He revealed that on the fourth day of the trip, he abandoned him in a village, took his passport and came back to the States. He further added how he was abandoned and was only able to get in contact with an NGO after almost nine months, it was with the help of this NGO that he was able to travel back home. It was on his return to the U.S that the first-ever iPhone was unveiled and this propelled his journey into the world of technology.
According to him, he was greatly inspired and thought – this device is going to change the world. The iPhone was so highly regarded because for the first-time regular consumers developed for other consumers. He explained that in earlier times, you had to have work experience for a few years at a tech company for your offer or input to tech or creation of an app to be regarded at all. Apple conquered that problem and he knew that was the future.
Sandu gained recognition far and wide inadvertently from this. It led to him being invited to a meeting with former President Obama. During this period, he wrote an algorithm that he sold to Instagram and later became a consultant to Snapchat and Uber respectively. He created for Uber, an Autonomous Collision Detection Interface software for self-driving cars. He left big companies in the tech industry with the purpose of bridging the gap between the ignorant and knowledgeable. He further went on to the need for invention and creativity among youngsters like himself.
Sandu believes that information is one of the various things that keep people divided. You must think on a more advanced level in order to become a creator rather than a consumer. He posits that people of colour, in particular, are more likely to be consumers than creators; he further went on to say it is hard to make a difference in the society when you are a consumer rather than a creator.
Sandu says he has been trying to change the narrative and he has experienced some success doing this. Upon meeting the late rapper Nipsey Hussle at a local Starbucks in 2017, Sandu and Nipsey were able to transform an abandoned store into the Marathon Clothing Store. All these happened while Sandu encouraged the study of STEM subjects in schools and at higher levels. According to The New York Times, the smart store offers exclusive music and other content to customers who have downloaded an app. The store drew its overall makeup from Nipsey’s cultural influences and Sandu’s solid background of tech and design. It attracted many big cultural icons such as Russell Westbrook, Vegas Jones of Roc Nation, among others along with many journalists.
In an interview with CNBC, Sandu said the store has helped him bridge the gap between culture and technology, and would love others to do the same. During the interview, Sandu expressed that we are in the digital age and we are constantly exposed to content instantaneously. He also said that more focus and attention should be placed on the more pressing issues affecting society and capitalize on that.
CNBC gathered the information that the genius is set to partner with Kanye West and Jaden Smith on some future businesses, clothing lines and disaster relief projects in 2019. Sandu has also partnered with Kanye West after he succeeded at creating his own music album whose sonics and instrumentals were created in just 3 days. Sandu is also working on a book that will discuss innovators such as Kanye West; Robi Reed, a casting director; and Edward Enninful, the editor of British Vogue.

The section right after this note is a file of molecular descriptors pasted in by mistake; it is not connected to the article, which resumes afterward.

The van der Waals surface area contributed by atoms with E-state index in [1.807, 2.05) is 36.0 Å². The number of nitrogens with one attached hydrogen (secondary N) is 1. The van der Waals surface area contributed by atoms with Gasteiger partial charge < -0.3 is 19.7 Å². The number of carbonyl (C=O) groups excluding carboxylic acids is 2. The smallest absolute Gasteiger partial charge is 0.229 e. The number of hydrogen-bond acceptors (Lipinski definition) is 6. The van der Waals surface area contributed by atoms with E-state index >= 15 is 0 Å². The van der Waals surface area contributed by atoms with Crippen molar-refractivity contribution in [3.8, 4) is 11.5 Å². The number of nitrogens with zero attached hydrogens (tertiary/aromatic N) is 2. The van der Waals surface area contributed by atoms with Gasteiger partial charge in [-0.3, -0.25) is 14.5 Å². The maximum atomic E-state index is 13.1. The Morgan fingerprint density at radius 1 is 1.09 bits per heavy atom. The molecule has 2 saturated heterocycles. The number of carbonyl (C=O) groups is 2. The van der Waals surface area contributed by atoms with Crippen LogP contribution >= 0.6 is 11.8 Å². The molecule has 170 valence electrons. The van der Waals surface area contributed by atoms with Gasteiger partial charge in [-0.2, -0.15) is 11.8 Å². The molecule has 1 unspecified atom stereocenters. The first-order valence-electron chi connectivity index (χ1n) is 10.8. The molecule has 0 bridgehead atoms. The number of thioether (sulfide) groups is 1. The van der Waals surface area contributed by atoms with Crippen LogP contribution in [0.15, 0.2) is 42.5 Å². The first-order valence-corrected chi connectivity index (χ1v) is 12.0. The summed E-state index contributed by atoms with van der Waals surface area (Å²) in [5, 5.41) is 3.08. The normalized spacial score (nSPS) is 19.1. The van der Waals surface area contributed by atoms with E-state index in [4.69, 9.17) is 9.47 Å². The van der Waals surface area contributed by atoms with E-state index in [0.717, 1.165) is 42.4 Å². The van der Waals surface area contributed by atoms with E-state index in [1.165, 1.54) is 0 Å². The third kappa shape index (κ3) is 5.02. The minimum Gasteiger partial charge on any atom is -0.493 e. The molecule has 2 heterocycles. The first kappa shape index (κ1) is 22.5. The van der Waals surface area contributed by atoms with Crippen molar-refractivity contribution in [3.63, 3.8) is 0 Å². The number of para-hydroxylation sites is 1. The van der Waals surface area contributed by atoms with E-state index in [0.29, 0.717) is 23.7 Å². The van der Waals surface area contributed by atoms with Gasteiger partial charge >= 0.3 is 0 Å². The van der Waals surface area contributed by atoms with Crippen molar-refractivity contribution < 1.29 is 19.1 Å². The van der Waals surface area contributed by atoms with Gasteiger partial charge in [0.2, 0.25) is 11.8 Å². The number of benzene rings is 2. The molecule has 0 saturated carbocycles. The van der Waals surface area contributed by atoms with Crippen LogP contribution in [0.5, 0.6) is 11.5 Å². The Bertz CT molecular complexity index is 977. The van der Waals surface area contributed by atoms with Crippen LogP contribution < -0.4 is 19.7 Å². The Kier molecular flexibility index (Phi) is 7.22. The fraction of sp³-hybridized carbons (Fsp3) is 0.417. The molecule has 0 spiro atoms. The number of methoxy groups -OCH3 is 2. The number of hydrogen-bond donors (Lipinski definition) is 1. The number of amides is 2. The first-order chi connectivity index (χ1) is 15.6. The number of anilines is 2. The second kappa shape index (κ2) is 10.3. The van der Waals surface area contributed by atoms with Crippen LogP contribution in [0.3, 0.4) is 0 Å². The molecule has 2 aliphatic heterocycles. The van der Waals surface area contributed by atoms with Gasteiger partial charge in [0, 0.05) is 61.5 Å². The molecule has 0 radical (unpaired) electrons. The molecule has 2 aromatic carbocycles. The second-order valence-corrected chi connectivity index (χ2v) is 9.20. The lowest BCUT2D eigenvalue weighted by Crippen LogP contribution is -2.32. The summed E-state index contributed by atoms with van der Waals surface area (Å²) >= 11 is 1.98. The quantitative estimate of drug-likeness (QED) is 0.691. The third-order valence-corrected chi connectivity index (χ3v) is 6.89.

Sandu is undoubtedly on his way to becoming a leader for the next generation of influencers and entrepreneurs; considering his passion to use all his connections to empower young people in America and to make a positive impact on the community around him.
Ethiopian youths “pimp out” jalopy Beetles to revive auto culture
Beetles became a common sight in Addis Ababa under former Emperor, Haile Selassie
When Robel Wolde bought a beat-up 1967 Volkswagen Beetle from a friend for 50,000 Br Ethiopian, it marked the start of an extensive restoration he’d plotted for years.
The 25-year-old Ethiopian painter quickly went to work.
He installed new grey leather seats, applied black stripes and decals along the orange-and-blue exterior and hired a metalworker to fit oversized headlights to the front bumper.
Two months and an additional $1,000 later, Robel’s vision was complete.
And with that, he joined the growing number of young Ethiopian drivers giving the Beetle — which has long occupied a hallowed position in the nation’s car culture — a 21st-century upgrade.
Some of this restoration work is inspired by shows like the old MTV hit “Pimp My Ride” — “pimped out”, American slang for customised vehicles, has been adopted in Addis Ababa.
But love for the Beetle in Ethiopia goes back decades and is rooted in both economics and nostalgia.
Volkswagen is hoping to capitalise on this goodwill. In January, it signed a memorandum of understanding with the Ethiopian government to set up a domestic auto industry, including an assembly plant.
Regardless of what comes of this project, Robel says the Beetle’s popularity will endure.
“Most of the time, Beetles are driven by old people,” he said, leaning on the bonnet of his car near one of Addis’ busier roundabouts.
“But when they are custom and pimped like this, they are a fashion statement for young people.”
The ‘car for everyone’ –
Initially developed in Nazi Germany as an instrument of propaganda, the origins of the Volkswagen Beetle “people’s car” date back to 1938.
Beetles became a common sight in Addis Ababa under former Emperor, Haile Selassie, who ruled for more than four decades beginning in 1930.
In 1974, when the communist Derg regime removed him from power, Haile Selassie was famously forced to duck into a Beetle before being escorted away from his palace.
Decades later, Beetles remain ubiquitous, in part because exorbitant taxes make buying new cars impossible for many.
Yet, it’s clear that the cars also have sentimental value.
When the Ethiopian-American novelist Maaza Mengiste sees one, she says she is reminded of the pale blue Beetle her grandfather drove — the same car that took her to the airport when she left the country as a young girl not long after the Derg came to power.
“I associate that car with Ethiopia, with growing up there and all the happy memories I have,” she told reporters.